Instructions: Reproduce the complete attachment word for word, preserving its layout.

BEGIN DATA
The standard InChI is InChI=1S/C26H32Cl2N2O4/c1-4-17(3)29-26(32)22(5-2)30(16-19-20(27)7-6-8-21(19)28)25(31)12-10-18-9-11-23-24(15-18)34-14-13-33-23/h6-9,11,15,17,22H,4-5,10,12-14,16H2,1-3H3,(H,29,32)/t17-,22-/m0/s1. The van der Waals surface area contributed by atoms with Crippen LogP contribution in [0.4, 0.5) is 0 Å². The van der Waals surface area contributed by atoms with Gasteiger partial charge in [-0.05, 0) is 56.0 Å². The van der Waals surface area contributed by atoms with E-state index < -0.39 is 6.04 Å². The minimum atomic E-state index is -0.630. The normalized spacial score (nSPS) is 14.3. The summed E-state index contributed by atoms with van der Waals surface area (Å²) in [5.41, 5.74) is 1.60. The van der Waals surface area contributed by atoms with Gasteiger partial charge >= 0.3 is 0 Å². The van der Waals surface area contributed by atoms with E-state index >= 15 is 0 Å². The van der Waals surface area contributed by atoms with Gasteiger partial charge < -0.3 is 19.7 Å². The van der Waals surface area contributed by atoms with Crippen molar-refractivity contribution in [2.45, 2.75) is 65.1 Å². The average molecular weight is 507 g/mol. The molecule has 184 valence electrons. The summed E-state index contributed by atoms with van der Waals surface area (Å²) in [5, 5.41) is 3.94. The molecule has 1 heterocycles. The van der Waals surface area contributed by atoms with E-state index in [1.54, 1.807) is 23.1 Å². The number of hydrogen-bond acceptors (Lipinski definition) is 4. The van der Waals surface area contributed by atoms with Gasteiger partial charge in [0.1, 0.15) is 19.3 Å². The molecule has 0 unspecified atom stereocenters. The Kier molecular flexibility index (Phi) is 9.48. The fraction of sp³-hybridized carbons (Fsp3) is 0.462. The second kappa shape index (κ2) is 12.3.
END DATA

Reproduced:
The standard InChI is InChI=1S/C26H32Cl2N2O4/c1-4-17(3)29-26(32)22(5-2)30(16-19-20(27)7-6-8-21(19)28)25(31)12-10-18-9-11-23-24(15-18)34-14-13-33-23/h6-9,11,15,17,22H,4-5,10,12-14,16H2,1-3H3,(H,29,32)/t17-,22-/m0/s1. The van der Waals surface area contributed by atoms with Crippen LogP contribution in [0.4, 0.5) is 0 Å². The van der Waals surface area contributed by atoms with Gasteiger partial charge in [-0.05, 0) is 56.0 Å². The van der Waals surface area contributed by atoms with E-state index < -0.39 is 6.04 Å². The minimum atomic E-state index is -0.630. The normalized spacial score (nSPS) is 14.3. The summed E-state index contributed by atoms with van der Waals surface area (Å²) in [5.41, 5.74) is 1.60. The van der Waals surface area contributed by atoms with Gasteiger partial charge >= 0.3 is 0 Å². The van der Waals surface area contributed by atoms with E-state index >= 15 is 0 Å². The van der Waals surface area contributed by atoms with Gasteiger partial charge < -0.3 is 19.7 Å². The van der Waals surface area contributed by atoms with Crippen molar-refractivity contribution in [2.45, 2.75) is 65.1 Å². The average molecular weight is 507 g/mol. The molecule has 184 valence electrons. The summed E-state index contributed by atoms with van der Waals surface area (Å²) in [5, 5.41) is 3.94. The molecule has 1 heterocycles. The van der Waals surface area contributed by atoms with E-state index in [1.54, 1.807) is 23.1 Å². The number of hydrogen-bond acceptors (Lipinski definition) is 4. The van der Waals surface area contributed by atoms with Gasteiger partial charge in [0.1, 0.15) is 19.3 Å². The molecule has 0 unspecified atom stereocenters. The Kier molecular flexibility index (Phi) is 9.48. The fraction of sp³-hybridized carbons (Fsp3) is 0.462. The second kappa shape index (κ2) is 12.3.